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Investing 101: Breaking Down the Balance Sheet

Each year, a public company will publish its annual report. This details how the company performed in the previous twelve months, who runs the company, and the future outlook for the firm. In many cases, a company also publishes a quarterly report, or a bi-annual report. While some investors may spend their time reading general information about the business, most will scroll straight to the nitty-gritty three main financial statements - the income statement, the balance sheet, and the cash flow statement. These three each offer "different information but remain interconnected; altogether they complement each other and provide a comprehensive view of a business." In this Investing 101 article, we're going to focus on the balance sheet - what it is, what it tells us, and why it's important.





The Balance Sheet


The balance sheet acts as a snapshot of the financial position of a company at a given point in time. If it is featured in an annual report, it will most likely reference the financial position of the company at the year-end (31st December). It is divided into three main sections - assets, liabilities, and shareholders' equity.


Assets


Assets are valuable resources owned by a firm that can be valued. A company can own physical assets such as property, equipment, and machinery. However, it may also own intangible assets - these include things like trademarks, copyrights, and brand names. If a firm has cash, this is also counted as an asset on the balance sheet.


The Assets section of a balance sheet is divided into current assets and non-current assets. The idea behind this may seem confusing, but in reality, is quite simple: assets are listed on a balance sheet based on their liquidity (how quickly they can be converted into cash). Current assets are those that can be expected to be converted into cash/sold within one year, whereas non-current assets are less liquid. An example of a current asset is stock inventory, while a non-current asset could be a factory or other property.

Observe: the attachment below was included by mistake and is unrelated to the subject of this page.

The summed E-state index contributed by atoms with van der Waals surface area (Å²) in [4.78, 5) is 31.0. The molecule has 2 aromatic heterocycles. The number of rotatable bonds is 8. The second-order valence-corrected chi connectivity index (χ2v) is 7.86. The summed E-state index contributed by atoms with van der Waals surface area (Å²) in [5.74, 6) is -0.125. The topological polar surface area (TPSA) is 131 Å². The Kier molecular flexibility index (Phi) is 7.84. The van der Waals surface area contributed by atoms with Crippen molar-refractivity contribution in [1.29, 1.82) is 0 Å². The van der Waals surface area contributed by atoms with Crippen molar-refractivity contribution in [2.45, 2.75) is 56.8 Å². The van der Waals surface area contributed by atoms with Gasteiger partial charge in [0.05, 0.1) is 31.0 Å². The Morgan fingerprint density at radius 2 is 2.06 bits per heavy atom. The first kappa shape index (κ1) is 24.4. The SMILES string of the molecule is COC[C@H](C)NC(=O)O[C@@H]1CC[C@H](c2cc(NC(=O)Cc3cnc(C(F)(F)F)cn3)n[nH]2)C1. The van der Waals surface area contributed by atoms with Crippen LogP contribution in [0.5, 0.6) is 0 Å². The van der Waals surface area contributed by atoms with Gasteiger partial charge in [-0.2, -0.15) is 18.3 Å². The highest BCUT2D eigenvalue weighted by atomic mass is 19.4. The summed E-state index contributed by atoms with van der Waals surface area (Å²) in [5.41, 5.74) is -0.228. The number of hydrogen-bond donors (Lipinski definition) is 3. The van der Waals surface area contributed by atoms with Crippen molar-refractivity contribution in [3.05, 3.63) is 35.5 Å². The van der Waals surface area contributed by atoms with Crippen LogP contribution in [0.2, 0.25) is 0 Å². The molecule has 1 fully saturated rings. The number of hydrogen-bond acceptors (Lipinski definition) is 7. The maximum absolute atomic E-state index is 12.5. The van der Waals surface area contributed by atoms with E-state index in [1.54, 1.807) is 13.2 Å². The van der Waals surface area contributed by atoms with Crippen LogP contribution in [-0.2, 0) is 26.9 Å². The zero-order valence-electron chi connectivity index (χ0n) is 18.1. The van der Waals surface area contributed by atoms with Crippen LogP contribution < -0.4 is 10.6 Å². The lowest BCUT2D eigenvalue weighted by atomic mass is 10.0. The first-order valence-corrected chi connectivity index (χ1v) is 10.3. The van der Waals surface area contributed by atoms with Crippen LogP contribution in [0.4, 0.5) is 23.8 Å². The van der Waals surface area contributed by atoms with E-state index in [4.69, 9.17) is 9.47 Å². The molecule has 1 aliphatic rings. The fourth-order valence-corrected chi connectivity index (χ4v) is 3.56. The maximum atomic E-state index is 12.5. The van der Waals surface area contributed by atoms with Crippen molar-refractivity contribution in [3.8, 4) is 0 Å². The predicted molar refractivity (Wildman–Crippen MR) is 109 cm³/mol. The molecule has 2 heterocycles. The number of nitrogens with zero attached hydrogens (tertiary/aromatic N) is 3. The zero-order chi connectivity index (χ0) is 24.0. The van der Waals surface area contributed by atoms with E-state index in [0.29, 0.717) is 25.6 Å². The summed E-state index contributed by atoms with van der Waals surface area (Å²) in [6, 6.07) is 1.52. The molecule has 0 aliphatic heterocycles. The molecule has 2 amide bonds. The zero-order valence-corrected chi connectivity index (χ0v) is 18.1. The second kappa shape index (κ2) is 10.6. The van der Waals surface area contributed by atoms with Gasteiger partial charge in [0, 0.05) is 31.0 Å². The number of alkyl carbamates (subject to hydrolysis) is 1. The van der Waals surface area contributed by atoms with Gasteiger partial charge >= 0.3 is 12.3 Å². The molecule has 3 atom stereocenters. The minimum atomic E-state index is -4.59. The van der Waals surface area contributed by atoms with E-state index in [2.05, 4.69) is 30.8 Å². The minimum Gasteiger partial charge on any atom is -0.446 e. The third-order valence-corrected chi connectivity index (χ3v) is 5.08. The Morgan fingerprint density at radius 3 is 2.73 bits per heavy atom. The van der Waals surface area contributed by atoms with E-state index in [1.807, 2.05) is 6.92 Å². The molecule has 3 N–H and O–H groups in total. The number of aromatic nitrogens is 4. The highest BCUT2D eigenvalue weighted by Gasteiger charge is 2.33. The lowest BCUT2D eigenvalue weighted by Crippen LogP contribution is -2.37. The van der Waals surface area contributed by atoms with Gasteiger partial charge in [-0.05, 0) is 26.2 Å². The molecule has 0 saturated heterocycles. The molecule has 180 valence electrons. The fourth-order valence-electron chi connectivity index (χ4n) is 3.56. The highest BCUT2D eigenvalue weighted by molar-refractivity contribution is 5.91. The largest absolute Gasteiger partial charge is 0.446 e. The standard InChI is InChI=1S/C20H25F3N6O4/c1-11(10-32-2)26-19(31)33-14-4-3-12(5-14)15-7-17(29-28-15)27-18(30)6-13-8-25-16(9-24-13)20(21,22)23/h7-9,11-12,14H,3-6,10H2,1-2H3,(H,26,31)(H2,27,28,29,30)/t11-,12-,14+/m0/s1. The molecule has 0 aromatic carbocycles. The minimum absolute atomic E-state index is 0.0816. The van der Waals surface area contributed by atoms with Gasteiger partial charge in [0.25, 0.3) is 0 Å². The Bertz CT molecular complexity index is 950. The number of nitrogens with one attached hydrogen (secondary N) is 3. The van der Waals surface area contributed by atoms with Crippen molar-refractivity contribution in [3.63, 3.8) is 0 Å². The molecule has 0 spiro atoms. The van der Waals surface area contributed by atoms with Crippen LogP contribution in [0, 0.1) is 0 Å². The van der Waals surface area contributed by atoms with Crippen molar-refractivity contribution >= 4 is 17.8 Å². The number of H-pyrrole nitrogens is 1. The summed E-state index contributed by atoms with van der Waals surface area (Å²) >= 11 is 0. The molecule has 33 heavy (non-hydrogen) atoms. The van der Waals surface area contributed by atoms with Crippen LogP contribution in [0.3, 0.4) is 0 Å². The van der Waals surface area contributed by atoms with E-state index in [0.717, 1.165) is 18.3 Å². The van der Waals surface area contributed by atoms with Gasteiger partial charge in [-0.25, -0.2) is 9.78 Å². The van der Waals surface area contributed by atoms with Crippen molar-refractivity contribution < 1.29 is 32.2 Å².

"Since non-current assets have a useful life for a very long time, companies spread their costs over several years. This process helps avoid huge losses during the years when capital expansions occur. Both fixed assets, such as PP&E, and intangible assets, like trademarks, fall under noncurrent assets."



Liabilities

Liabilities on a balance sheet are defined as " something a company owes to another business, usually a sum of money." In short, liabilities are what the business owes to others. This can be money (debt) that was borrowed from a bank for financing a new project or development, rent due for a property, payments to suppliers, etc.


"The liabilities are essentially any outstanding obligatory payments that the company has."


Generally speaking, as shown below in the illustration, liabilities are listed according to their due date. Current liabilities are those which are due within one financial year, while long-term liabilities are those which may be paid off over a longer time frame.





I can hear you crying out for a real-life* example of a liability, so here goes:


Your local McDonald's joint is sent 150,000 sesame-seeded burger buns each week by its supplier (in this example, the supplier is Kingsmill Bakery). This is a regular delivery that arrives every single week without fail, on a Monday morning. Each time the vast amounts of buns are delivered, the Kingsmill lorry drivers do not demand payment from McDonald's. Rather, it will invoice the fast-food chain for the purchase to streamline the dropoff and make payment easier for McDonald's.